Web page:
just brew it! wrote:
Again, theory vs. practice.
Reality standard for so many generations that short circuit damage says a human is dumb stupid or in denial. Every layman can do the test. A supply that fails is immediately bought back by the retailer. A test so easy that no 100% defective supply should be in service. Unfortunately, we often call them cost controllers, bean counters, spin doctors, cheapskates, finance people, or uneducated. That is the reason why a shorted supply destroys itself.
All computer assemblers must meet FCC, UL, and other standards. Even most A+ Certified Computer techs don’t know that. And have virtually no electrical knowledge. So few are ‘voting’ responsibly. The domestic market remains ripe with scam supplies. A problem completely traceable to a person – not to hardware.
If a supply does not sell for at least $60, then one immediately has reason to suspect. That does not say that a $60 supply is sufficient. The second sentence so important because so many computer techs have insufficient technical knowledge. Will assume the first sentence says a $60+ supply is sufficient.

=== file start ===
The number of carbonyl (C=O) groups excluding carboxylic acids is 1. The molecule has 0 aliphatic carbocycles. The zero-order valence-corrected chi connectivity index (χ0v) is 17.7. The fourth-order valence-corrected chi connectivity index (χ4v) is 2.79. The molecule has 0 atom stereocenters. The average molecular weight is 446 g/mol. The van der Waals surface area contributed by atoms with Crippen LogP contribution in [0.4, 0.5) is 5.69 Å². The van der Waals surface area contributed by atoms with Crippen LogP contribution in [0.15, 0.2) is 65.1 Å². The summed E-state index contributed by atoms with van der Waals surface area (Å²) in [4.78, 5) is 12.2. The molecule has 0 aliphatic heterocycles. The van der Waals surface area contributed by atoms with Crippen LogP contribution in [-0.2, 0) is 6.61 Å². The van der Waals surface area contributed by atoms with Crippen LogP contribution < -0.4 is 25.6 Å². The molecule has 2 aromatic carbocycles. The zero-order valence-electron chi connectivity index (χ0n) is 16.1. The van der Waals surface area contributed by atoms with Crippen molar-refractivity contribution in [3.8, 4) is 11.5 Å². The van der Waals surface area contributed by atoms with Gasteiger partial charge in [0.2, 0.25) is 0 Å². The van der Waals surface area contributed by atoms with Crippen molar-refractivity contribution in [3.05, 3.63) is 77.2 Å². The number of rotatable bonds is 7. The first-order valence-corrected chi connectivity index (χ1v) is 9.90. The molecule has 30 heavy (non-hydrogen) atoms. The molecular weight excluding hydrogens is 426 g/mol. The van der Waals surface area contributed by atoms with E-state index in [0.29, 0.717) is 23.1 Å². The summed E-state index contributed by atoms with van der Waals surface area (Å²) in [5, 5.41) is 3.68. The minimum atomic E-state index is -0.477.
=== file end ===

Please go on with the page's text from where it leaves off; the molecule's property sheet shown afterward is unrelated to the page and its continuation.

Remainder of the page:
If a supply does not come with a long list of numeric specs, then an informed consumer immediately suspects the worst. ‘Voting with your wallet" is what free markets are supposed to do. But only if the consumer demands facts with numbers. Unfortunately too many computer 'experts' are so technically naive as to encourage all layman to be uninformed. And to stay uninformed.
Theory is ‘voting with a wallet’. It should work - in theory. Reality is what hardware must always do. Every layman can identify 100% defective supplies that still boot a computer. Simply short its outputs. If the supply fails, then it was always defective. And may also destroy other computer parts – motherboard, disk drives, etc. That is not theory. A requirement that most computer techs do not even know to, instead, dump inferior computers on naïve consumers. Who then deny they – not hardware – are why failures exist. May even deny reality using bogus ‘theory’ accusations.
The market has inferior power supplies because most computer techs do not even know how electricity works. Defective hardware directly traceable to that human failure.